Pont du Gard - Amazing Architectural Feat
When you are visiting the south east part of France and more specifically, the Languedoc-Roussillon region, you absolutely have to make a side excursion to see the Pont du Gard, the most famous Roman aqueduct.
It is located near the city of Nimes and the town of Vers-Pont-du-Gard, spanning the Gardon River.
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UNESCO World Heritage Site
The Pont du Gard Roman aqueduct truly is a marvel to behold and is a UNESCO world heritage site.
Excerpt from Unesco's website - "The Pont du Gard was built shortly before the Christian era to allow the aqueduct of Nîmes (which is almost 50 km long) to cross the Gard river.
The Roman architects and hydraulic engineers who designed this bridge, which stands almost 50 m high and is on three levels – the longest measuring 275 m – created a technical as well as an artistic masterpiece."
Here also, is a link to the Pont du Gard write-up provided by Wikipedia.org which provides very good information from the engineering perspective.
Visiting the Tourist Park - North Side
The Pont du Gard bridge is located near the town of Vers-Pont-du-Gard and can be accessed from both sides of the Gardon River. Both sides have very large parking lots. Prices are very reasonable per car as well as per person for entry. Again, you will not be disappointed.
From the North side of the Gardon River it is a nice stroll along a walkway that leads you to the aqueduct.
At first sight of the bridge (once you round the final bend of the walkway) you are immediately in awe of just how big the structure really is and the fact that it spans the entire gorge.
As you approach the bridge, one other amazing thing to see is a group of ancient Olive Trees which are dated from the year 908.
It is hard to believe that these living trees are over 1,100 years old! If these trees could talk, just imagine the stories they could tell...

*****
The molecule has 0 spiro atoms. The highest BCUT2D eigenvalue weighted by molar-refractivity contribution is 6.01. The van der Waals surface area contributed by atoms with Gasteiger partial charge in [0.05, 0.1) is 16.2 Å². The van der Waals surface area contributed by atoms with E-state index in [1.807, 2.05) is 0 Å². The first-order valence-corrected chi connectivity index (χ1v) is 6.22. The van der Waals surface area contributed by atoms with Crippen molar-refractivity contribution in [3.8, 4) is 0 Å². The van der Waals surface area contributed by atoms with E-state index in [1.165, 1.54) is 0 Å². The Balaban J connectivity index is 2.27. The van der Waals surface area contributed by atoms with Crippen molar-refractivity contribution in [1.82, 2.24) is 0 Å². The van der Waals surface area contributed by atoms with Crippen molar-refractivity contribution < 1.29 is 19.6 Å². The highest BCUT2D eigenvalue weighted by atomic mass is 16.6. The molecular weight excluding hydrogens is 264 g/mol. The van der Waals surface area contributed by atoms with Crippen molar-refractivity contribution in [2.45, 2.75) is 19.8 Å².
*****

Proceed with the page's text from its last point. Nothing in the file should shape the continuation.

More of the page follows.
2,000 Year Old Architecture
The size of the aqueduct structure is truly jaw dropping. You really can not appreciate it until you actually stand on it...
Visiting the Tourist Park - South Side
When you enter the park from the south side, again you have a bit of a stroll past some beautiful trees which lead you past the Pont du Gard museum.
From this side of the park you end up approaching the bridge from a lower level, alongside the Gardon River.
This immediately reveals a variety of available water based activities, including kayaking, swimming and sunbathing.
This side also offers some rugged terrain for the adventurous photographer to traverse. The reward is being able to take your photos from some awesome vantage points.
This view shows people taking in the views from atop the bridge's walkway.
Now, let's zoom out a bit to really put the bridge's size into perspective!
Bridge Views of Gardon River and Gorge
The views from the bridge's walkway are very picturesque.
Exploring the Aqueduct
If you want to explore the aqueduct further, there are a number of hiking paths that take you up to the aqueduct level and beyond.
But make sure you have a bottle of water (especially in the hot sun) because the trails are fairly steep.
Here is the actual aqueduct, which is gated off (for protection).
Les Terrasses Restaurant
After an amazing time exploring the bridge and sights, we were a bit dehydrated and hungry of course. So we decided to try out the restaurant - Les Terrasses.
Surprisingly they offered quite the selection of meals which Mark is carefully investigating...
The first priority however, was quenching our thirst - with a Sangria and Pelforth Brune beer (would become one of our favourites)...
We were a bit more venturesome with our meal selection this time because there were some very different choices.
This is especially so for Janet, who went for the frog legs...
Here are some of the selections from the group:
- Salmon Wrap
- Potato, Tuna & Greens Salad
- Frog Legs
- Burger Boucher
Well that's it for this adventure.
I'll end with this image of the perfect SUV. I don't think my wife would go for this one on those narrow windy roads of the Gorges of the Tarn!
Stay tuned for highlights of some of our other ‘back roads’ blogposts of our travels through the Languedoc-Roussillon Region, including Gorges du Tarn > RVDH…